It's interesting that Peter Molyneux has insisted mobile gaming has yet to have its standout moment, and it's clear that he feels that he could be the person to provide just that.
He's working on a god game called Godus, and his often quirky view on how the real world and the gaming world collide will hopefully provide us with a standout title.
Because, frankly, the mobile world is in desperate need of a mobile game that truly allows it to ascend from its current place as a place for (often great) casual games and puzzlers to a genuine platform for creativity.
That's not a criticism of the likes of Doodle Jump or Angry Birds, just a desire to see a game that is held up alongside its console brethren.
I've recently been playing though Deus Ex: The Fall – a game which has left me with hugely mixed feelings. The control mechanism – normally the bane of the hard-core gamer with a touchscreen – is actually really rather good, complete with a moveable UI and some neat touches.
But the game still falls frustratingly short in areas that, frankly, it could have aced with a little more effort.
Yes, it's cheaper than a console title by a considerable margin, but I simply cannot accept that as an excuse for some genuinely horrific voice acting and the fairly quick realisation that you may as well shoot your way round rather than think too hard.
'Secret' routes are too obvious, I can only imagine because it's harder to get around on a touchscreen – and it's all too easy for exploring in this sort of open world to break the narrative.
And this is, in so many other ways, a great example of how to do an immersive game for an iPad. If it had been given the kind of polish shown by the likes of Angry Birds: Star Wars where clarity of thought and humour shines through often enough to make it a deserved winner, it could have been great.
I loved Deus Ex: Human Revolution and I have thoroughly enjoyed its iPad follow-up/prequel edition; I just wish it had built on its potential to become something I would recommend to anyone looking to take the step from casual and puzzler to a more core gaming experience.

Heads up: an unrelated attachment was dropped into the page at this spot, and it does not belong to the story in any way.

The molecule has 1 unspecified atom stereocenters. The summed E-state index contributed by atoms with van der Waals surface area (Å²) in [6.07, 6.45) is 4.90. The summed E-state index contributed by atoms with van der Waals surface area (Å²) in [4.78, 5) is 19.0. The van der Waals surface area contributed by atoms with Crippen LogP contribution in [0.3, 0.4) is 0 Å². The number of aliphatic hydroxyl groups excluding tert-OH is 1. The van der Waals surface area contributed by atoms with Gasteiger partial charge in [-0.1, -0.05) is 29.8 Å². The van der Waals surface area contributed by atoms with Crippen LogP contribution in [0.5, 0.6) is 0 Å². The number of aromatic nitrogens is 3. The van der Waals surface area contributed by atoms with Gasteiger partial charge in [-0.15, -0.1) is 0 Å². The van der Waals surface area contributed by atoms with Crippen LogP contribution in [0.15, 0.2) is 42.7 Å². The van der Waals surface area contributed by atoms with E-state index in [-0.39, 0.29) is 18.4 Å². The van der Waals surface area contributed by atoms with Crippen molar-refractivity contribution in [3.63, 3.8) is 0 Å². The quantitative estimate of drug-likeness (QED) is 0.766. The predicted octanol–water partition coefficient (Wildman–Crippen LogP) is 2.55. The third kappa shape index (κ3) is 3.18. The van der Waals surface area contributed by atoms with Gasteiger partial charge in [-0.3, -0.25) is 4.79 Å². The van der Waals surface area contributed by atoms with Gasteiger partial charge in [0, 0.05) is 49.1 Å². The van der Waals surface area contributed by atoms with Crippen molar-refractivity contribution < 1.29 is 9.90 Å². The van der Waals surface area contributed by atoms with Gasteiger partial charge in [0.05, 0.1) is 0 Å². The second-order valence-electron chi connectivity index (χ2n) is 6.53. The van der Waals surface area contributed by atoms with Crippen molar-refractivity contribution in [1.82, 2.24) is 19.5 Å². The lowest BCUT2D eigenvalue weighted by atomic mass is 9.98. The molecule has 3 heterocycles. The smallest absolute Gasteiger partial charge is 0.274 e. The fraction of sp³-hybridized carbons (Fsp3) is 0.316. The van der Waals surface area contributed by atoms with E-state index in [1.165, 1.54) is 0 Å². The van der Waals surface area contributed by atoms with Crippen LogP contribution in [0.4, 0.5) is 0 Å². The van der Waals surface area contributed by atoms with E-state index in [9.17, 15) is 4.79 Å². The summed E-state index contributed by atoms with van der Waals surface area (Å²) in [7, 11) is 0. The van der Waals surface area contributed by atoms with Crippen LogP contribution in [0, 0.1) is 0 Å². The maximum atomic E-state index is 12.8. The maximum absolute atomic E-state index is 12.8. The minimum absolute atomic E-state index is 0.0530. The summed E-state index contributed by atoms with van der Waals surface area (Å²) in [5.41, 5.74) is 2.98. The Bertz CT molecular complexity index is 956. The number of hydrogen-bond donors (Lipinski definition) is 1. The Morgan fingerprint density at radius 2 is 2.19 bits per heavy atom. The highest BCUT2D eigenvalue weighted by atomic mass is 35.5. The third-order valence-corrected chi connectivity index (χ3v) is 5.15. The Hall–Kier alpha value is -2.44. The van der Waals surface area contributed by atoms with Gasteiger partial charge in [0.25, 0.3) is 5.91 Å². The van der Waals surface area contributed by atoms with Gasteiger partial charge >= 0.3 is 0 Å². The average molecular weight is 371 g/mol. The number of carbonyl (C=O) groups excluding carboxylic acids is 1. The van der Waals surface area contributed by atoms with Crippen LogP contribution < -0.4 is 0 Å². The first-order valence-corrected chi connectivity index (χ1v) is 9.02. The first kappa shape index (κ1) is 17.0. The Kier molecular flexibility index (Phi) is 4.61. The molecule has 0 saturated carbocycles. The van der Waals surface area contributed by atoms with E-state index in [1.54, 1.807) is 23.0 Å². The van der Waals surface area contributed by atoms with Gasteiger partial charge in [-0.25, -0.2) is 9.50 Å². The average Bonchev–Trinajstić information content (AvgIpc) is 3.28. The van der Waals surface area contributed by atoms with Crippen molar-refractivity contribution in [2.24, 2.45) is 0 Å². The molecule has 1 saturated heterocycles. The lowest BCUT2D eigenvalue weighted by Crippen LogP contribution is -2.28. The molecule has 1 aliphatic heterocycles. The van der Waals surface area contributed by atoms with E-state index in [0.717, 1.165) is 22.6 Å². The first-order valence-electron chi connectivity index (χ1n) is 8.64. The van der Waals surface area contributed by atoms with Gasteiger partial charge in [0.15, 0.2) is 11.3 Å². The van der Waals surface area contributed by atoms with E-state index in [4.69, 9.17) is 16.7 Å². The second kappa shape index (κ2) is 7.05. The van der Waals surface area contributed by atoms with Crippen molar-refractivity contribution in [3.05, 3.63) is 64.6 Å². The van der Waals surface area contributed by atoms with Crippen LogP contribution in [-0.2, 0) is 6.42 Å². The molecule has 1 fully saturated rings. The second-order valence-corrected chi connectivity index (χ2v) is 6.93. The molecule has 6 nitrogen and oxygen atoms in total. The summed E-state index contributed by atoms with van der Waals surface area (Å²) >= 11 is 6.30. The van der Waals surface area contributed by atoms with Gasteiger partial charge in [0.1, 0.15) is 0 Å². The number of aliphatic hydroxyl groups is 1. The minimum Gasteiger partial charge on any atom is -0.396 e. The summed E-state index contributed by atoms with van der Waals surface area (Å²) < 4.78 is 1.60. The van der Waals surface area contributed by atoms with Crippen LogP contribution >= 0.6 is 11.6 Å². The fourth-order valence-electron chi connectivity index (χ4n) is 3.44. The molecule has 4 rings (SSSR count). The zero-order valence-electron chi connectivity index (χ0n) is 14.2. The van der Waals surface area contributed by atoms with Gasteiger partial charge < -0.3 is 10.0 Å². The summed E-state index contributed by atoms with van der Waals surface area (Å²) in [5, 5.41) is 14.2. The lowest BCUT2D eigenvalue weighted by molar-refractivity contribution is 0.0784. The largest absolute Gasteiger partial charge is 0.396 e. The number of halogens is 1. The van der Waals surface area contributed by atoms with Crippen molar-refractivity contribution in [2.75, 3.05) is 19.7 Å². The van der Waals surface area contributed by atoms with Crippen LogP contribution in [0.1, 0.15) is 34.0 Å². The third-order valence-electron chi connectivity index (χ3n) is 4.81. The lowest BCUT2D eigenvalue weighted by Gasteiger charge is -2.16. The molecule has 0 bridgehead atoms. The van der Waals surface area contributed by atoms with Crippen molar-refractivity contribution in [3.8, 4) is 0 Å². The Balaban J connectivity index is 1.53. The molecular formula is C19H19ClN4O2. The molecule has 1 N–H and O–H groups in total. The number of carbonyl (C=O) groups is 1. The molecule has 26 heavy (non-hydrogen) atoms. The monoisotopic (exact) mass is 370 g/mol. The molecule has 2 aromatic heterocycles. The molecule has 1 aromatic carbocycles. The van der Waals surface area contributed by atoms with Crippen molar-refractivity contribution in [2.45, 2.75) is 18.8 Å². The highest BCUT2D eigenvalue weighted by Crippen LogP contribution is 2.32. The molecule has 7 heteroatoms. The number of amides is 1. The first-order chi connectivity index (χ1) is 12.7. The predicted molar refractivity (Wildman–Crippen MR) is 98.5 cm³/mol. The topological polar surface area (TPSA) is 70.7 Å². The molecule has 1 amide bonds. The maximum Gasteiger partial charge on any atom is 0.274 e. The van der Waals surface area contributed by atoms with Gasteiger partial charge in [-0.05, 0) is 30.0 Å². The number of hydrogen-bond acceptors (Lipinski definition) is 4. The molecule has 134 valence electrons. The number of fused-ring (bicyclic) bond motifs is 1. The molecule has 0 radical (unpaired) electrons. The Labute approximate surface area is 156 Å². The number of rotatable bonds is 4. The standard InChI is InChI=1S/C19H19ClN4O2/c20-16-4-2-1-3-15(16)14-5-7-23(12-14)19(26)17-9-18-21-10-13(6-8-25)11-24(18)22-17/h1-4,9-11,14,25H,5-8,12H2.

There are obvious drawbacks to a touchscreen – buttons have remained a constant in the world of gaming for fairly obvious reasons – but it also has advantages.
People often talk about the need to quickly quit and resume mobile games as a disadvantage, but Molyneux and several other innovators have talked eloquently about the fun that can be had with these transitions. Making real life bleed into a game could be a wonderful way of making our mobiles a unique and thrilling experience.
And, as I found with Deus Ex: The Fall, I was much more prepared to explore every nook and cranny in a way that I perhaps wouldn't on the PC or on a console. Just like those people that want three stars on every puzzle, I felt the need to touch every corner of this little open world; the boundaries encouraged this rather than made me feel too hemmed in.
I completely get the assertion that we should look to move beyond old thinking in the way that tablet and phone games work, but that doesn't mean that we should accept that gaming is inferior on these devices.
Mobile gaming will keep on getting better, but it needs a killer app, and soon.